Preferably, the at least two reaming components have a slotted construction for relative movement along the reaming axis. This allows the reaming components to move relative to each other with a simple construction.

Preferably, the at least two reaming components are restrained against relative rotational movement. Thus, when the collapsable reamer is extended, all of its parts rotate in unison.

Preferably, the at least two reaming components are restrained against relative rotational movement by a keyed engagement between mutually adjacent sides of the reaming components. The keyed engagement can be provided by respective formations on adjacent surfaces of reaming components. A key engagement is a simple mechanism to ensure that the components are locked relative to each other. This engagement can also be combined with the slotted construction which allows relative movement along the reaming axis to further simplify the construction.

Preferably, the assembly further comprises mounting holes formed in the base for securing the reamer assembly to the bone surface in use. This ensures that the reaming assembly does not move during reaming, allowing the cavity to be reamed to an accurate size or fixed position. The mounting holes can be disposed on generally opposite sides of the housing.

Preferably, the reaming assembly further comprises a generally circular edge within the housing and a corresponding generally circular formation formed on mutually adjacent sides of the reaming components, such as a lip. This allows the housing the retain the reamer component in the extended state. This ensures that the cavity cannot be formed deeper than desired.

According to a further aspect of the invention there is provided a method of reaming a cavity substantially along an axis into a bone using a reamer assembly having a collapsable reamer extensible along a reaming axis from a collapsed state of the reamer to an extended state of the reamer. The method can comprise locating the reamer assembly on a surface of the bone, imparting rotational drive to the collapsable reamer, and reaming a cavity by extending the collapsable reamer from the collapsed state toward the extended state along the reaming axis.

This method allows a cavity to be reamed using a collapsable reamer. The collapsable reamer can be used in smaller surgical sites than conventional reamers and can be inserted through a relatively small incision. Hence, an improved minimally invasive surgical procedure is provided.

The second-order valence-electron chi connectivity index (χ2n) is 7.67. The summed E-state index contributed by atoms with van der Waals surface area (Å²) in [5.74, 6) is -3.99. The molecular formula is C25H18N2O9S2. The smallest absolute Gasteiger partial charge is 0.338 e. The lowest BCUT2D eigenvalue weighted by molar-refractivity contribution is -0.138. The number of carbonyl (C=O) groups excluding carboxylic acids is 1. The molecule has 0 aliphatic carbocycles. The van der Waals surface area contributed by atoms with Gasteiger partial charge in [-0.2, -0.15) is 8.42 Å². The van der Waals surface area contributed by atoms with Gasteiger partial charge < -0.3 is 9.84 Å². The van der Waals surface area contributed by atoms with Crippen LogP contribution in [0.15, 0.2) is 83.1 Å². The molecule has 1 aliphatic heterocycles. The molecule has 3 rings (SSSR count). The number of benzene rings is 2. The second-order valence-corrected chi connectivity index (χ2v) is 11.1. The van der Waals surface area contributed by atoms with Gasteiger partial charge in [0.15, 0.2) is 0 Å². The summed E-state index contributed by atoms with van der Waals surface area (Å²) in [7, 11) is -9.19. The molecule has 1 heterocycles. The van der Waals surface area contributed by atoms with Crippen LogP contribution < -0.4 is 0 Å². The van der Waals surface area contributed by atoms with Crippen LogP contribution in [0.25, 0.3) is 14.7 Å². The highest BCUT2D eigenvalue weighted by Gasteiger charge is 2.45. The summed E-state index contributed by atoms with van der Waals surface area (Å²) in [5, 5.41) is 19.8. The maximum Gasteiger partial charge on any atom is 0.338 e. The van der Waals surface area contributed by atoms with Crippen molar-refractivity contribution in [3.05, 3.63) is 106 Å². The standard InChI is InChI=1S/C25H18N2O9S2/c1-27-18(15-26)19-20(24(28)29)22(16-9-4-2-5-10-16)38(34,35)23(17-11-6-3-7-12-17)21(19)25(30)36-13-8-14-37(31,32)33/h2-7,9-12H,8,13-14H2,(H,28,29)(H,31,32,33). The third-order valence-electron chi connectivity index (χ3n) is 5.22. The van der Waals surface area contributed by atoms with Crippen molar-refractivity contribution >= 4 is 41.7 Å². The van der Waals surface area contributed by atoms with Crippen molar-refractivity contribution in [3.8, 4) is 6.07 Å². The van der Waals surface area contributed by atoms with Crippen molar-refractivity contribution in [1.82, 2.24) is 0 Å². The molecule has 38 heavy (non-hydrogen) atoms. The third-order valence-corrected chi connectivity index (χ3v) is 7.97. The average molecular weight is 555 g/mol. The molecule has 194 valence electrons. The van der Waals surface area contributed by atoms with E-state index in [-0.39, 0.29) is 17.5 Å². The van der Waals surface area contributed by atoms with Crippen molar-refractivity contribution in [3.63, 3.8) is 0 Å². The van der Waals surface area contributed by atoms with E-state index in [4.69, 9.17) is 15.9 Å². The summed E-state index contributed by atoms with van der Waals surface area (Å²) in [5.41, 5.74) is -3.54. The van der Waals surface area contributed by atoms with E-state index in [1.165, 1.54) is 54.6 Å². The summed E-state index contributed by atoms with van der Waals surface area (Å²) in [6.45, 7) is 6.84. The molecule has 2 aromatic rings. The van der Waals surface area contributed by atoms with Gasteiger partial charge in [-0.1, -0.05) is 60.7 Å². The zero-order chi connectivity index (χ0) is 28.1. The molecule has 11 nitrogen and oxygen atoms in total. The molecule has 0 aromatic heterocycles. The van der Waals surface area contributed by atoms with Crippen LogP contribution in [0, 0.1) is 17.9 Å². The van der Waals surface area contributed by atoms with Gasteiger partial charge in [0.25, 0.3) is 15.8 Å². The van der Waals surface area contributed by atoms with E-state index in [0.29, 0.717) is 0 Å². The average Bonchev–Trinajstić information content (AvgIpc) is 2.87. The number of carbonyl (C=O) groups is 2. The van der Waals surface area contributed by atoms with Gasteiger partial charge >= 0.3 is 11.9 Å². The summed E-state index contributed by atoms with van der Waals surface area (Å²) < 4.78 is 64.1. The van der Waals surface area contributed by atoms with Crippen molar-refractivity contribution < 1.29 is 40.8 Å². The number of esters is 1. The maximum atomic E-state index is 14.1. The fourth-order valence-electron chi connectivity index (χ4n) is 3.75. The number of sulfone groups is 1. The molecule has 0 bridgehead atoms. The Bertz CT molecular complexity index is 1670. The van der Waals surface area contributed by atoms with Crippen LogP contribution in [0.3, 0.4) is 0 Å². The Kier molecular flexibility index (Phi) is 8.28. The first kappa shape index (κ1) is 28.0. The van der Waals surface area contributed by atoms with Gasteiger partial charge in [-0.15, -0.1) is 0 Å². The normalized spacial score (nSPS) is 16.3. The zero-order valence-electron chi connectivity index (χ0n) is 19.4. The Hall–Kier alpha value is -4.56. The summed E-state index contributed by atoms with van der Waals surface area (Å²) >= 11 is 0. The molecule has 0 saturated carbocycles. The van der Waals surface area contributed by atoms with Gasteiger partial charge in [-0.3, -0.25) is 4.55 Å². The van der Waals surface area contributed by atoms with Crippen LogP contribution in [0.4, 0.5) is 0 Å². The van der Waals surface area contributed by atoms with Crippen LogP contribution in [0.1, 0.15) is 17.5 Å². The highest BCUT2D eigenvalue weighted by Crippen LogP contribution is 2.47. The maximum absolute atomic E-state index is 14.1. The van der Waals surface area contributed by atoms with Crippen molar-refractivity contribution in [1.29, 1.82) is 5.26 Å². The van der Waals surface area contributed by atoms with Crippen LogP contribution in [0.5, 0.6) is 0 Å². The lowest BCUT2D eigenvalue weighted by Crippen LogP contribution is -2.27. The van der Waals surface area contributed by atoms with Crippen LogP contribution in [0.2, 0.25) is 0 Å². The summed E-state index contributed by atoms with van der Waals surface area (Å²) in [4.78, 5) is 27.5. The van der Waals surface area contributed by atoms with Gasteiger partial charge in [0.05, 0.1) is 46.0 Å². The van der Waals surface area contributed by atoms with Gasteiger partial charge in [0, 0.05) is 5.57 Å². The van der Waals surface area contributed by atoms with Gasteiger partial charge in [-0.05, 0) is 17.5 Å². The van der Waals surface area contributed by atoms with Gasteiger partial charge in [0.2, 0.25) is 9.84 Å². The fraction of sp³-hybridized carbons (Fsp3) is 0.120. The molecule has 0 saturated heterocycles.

The method can include resecting a surface of the bone before locating the reamer on the resected surface of the bone.

Preferably, the method further comprises the step of securing the reamer assembly to the surface. This ensures that the reamer assembly cannot move during reaming and that the cavity is reamed to an accurate size and/or fixed position.

A rotational drive system can be provided colinear to the reaming axis. This allows a simple drive system to be realised.

Preferably, a rotational drive system can be provided wholly or at least partially at an acute angle to the reaming axis. This further facilitates use of the reamer assembly at confined surgical sites.

Preferably, the rotational drive system engages a reaming component which is distal most when the reamer is in the extended state. Thus, only a single reamer component is driven directly by the rotational drive which allows easier connection and simplicity in use.

The bone can be a tibia. The method can be used as part of an orthopedic implant surgical procedure and more particularly as part of a tibial preparation procedure.

Embodiments of the invention will now be described, by way of example and not in any limitative sense, with reference to the following figures in which:

FIG. 1 is a schematic perspective view of a first embodiment of the present invention in a collapsed state;

FIG. 2 is a perspective view of the first embodiment of the invention as shown in FIG. 1 in an extended state;

FIGS. 3A-3D show top, front, bottom and side elevations respectively of the first embodiment in greater detail;

FIG. 4 is a perspective view of a reaming component of the first embodiment;